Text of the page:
Automatically translated from Basque, translation may contain errors. More information here. Elhuyarren itzultzaile automatikoaren logoa

No goodbye, Tuvalu

  • In December 2022, the small island state of Tuvalu announced its move to Metabertso. The archipelago, of only 26 square kilometres, risks swallowing the seas with its ascent, and that is why they want to ensure their permanence in cyberspace. Foreign Minister Simon Kofe spoke to participants at COP 26 in Glasgow in 2021 entering the water to the knees, saying that “As our territory is disappearing, we have no choice but to become the world’s first digital nation. Our land, our sea and our culture are the most appreciated goods of our nation and we will bring them into the fog to save them from their destruction.”
Tuvaluko Atzerri ministro Simon Kofek -argazkian COP26ko partaideei mintzatzen itsasoko uretan belaunetaraino sartuta- iragarri du bere herrialdea Metabertsora pasatuko dela, ozeanoak urperatu baino lehen.

06 March 2023 - 00:35
Last updated: 11:44

Kofe has achieved the objective of appearing in the press in broad lines, but his proposal to withdraw to virtual reality can be one of the most representative symbols of an eco-pessimism that has become fashionable in recent years. All of a sudden, voices are heard that eliminate agriculture, feed humanity with synthetic food, depart from the natural world and return to an Eden from stories, claim Regégenesis. In this dystopia, the peasants and pastors of the world move on their screens to the apartments of the skyscrapers to see on their screens the meta-version of the natural world; the metropolises that take them hold in not too complex technological infrastructures, which carry with them the seeds of their sinking, the rise and fall of that world as explained 114 years ago by E.M. Forster in his brief account The Machine Stops.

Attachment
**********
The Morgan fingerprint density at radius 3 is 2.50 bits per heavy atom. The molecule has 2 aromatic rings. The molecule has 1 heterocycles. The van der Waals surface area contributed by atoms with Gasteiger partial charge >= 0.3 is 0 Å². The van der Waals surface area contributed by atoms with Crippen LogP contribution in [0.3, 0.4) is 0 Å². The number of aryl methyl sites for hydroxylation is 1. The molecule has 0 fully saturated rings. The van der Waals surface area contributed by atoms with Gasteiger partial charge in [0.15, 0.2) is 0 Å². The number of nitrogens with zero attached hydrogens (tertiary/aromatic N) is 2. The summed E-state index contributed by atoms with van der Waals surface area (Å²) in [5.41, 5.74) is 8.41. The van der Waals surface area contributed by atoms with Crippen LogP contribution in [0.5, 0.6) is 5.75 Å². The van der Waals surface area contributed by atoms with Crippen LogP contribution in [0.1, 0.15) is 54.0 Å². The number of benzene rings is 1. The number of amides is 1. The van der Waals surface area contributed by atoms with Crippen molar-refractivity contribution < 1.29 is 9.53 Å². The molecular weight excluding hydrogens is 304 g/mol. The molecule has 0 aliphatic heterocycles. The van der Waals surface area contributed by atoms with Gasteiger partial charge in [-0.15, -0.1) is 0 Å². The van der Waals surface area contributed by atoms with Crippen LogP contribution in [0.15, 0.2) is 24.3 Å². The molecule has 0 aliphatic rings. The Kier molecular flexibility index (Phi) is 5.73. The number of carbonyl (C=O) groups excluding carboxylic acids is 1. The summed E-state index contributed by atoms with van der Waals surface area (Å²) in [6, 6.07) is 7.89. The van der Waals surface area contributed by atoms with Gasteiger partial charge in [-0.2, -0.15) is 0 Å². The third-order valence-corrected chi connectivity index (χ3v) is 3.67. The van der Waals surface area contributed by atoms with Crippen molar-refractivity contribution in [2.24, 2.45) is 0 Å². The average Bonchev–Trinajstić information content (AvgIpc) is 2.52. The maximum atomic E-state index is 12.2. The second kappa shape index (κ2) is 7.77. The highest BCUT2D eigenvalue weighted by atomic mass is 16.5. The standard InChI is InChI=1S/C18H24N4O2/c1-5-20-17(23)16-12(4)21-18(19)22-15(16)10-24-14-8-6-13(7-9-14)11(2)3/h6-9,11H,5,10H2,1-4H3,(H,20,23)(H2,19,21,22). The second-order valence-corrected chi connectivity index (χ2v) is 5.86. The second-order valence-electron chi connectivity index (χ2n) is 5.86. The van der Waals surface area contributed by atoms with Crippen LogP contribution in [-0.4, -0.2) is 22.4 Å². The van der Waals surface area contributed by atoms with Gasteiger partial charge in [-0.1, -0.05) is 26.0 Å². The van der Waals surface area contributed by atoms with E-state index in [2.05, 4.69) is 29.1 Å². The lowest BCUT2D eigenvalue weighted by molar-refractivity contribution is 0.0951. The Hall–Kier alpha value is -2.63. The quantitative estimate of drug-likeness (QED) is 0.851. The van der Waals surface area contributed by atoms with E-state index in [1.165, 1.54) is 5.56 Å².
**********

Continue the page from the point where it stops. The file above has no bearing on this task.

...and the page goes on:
Meanwhile, in The Land magazine we will try to keep our feet well seated on the ground and splintered in the water. We will continue to be committed to nature and not depart from it, seeking in the arid and marine dialectic between humanity and the natural world, as they have done in the past 500 generations, correcting mistakes and strengthening achievements. We may have placed ourselves on the wrong side of history, but we also try to retain ourselves with other barbarians who give up the agenda of eco-modernism and transhumanism.

Last issue of the magazine 'The Land', from the beginning of 2023.

The Land Manifesto

The more dependent the market is, the narrower the fiscal and political hierarchy may remain. But anyone who has land already has energy, water, food, shelter, treatment, knowledge, ancestors and tomb. Access to land is more a threat to the land-owning elites, a threat to the religion of unlimited economic growth and the command structure in place based on it.

The global market starts and destroys land-based human cultures. In short, a global market without roots will destroy itself. Rome fell; the Soviet Empire sank; the New World Order explodes before our eyes. In history, nothing is forever, except geography. Land is the only source of wealth. Capitalism is a fraud, a brilliant building built on paper promises. It will be maintained more carefully than some of us have anticipated, but when the land is sunk it will remain there.

About the authors:

- Simon Fairlie is a journalist, writer and peasant. He recently published Going to seed. Autobiography A counterculture memoir. He previously published Meat, to benign extravagance against veganism and in favor of small livestock.

- The writer and peasant Gill Barron is also a painter. 'Compendium of Acrylic Paint Techniques.

- The number 32 editorial in The Land is the one we have translated into Basque in ARGIA. The Land publishes it twice a year and is based on a collective farm in the English region of Dorset. He summarizes his goals in “The Land is written for people and people who believe that the roots of justice, freedom, social security and democracy are more in owning money or voting rights than in accessing land and resources.”


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